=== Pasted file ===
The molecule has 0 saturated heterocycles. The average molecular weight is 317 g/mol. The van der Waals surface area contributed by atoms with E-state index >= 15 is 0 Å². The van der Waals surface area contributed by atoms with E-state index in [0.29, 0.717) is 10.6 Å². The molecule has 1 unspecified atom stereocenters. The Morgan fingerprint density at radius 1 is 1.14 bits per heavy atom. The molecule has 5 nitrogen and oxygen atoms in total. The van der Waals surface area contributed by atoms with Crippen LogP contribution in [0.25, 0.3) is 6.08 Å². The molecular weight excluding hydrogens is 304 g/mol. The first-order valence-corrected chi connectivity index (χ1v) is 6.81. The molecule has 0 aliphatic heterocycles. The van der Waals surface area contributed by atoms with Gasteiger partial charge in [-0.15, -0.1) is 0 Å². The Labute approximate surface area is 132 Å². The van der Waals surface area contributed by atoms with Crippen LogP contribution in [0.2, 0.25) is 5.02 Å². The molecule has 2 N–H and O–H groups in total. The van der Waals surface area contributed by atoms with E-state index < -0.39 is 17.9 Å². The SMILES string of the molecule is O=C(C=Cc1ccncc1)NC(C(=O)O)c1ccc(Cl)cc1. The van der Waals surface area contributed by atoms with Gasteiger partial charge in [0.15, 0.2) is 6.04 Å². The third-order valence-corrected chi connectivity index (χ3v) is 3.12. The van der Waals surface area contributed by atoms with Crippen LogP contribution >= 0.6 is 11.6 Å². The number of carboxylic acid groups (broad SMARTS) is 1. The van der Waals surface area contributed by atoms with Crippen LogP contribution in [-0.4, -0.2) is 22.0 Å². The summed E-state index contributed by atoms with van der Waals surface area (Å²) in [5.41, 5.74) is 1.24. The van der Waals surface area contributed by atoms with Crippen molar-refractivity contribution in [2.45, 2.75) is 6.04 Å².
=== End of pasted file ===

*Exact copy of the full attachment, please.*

The molecule has 0 saturated heterocycles. The average molecular weight is 317 g/mol. The van der Waals surface area contributed by atoms with E-state index >= 15 is 0 Å². The van der Waals surface area contributed by atoms with E-state index in [0.29, 0.717) is 10.6 Å². The molecule has 1 unspecified atom stereocenters. The Morgan fingerprint density at radius 1 is 1.14 bits per heavy atom. The molecule has 5 nitrogen and oxygen atoms in total. The van der Waals surface area contributed by atoms with Crippen LogP contribution in [0.25, 0.3) is 6.08 Å². The molecular weight excluding hydrogens is 304 g/mol. The first-order valence-corrected chi connectivity index (χ1v) is 6.81. The molecule has 0 aliphatic heterocycles. The van der Waals surface area contributed by atoms with Gasteiger partial charge in [-0.15, -0.1) is 0 Å². The Labute approximate surface area is 132 Å². The van der Waals surface area contributed by atoms with Crippen LogP contribution in [0.2, 0.25) is 5.02 Å². The molecule has 2 N–H and O–H groups in total. The van der Waals surface area contributed by atoms with E-state index < -0.39 is 17.9 Å². The SMILES string of the molecule is O=C(C=Cc1ccncc1)NC(C(=O)O)c1ccc(Cl)cc1. The van der Waals surface area contributed by atoms with Gasteiger partial charge in [0.15, 0.2) is 6.04 Å². The third-order valence-corrected chi connectivity index (χ3v) is 3.12. The van der Waals surface area contributed by atoms with Crippen LogP contribution >= 0.6 is 11.6 Å². The number of carboxylic acid groups (broad SMARTS) is 1. The van der Waals surface area contributed by atoms with Crippen LogP contribution in [-0.4, -0.2) is 22.0 Å². The summed E-state index contributed by atoms with van der Waals surface area (Å²) in [5.41, 5.74) is 1.24. The van der Waals surface area contributed by atoms with Crippen molar-refractivity contribution in [2.45, 2.75) is 6.04 Å².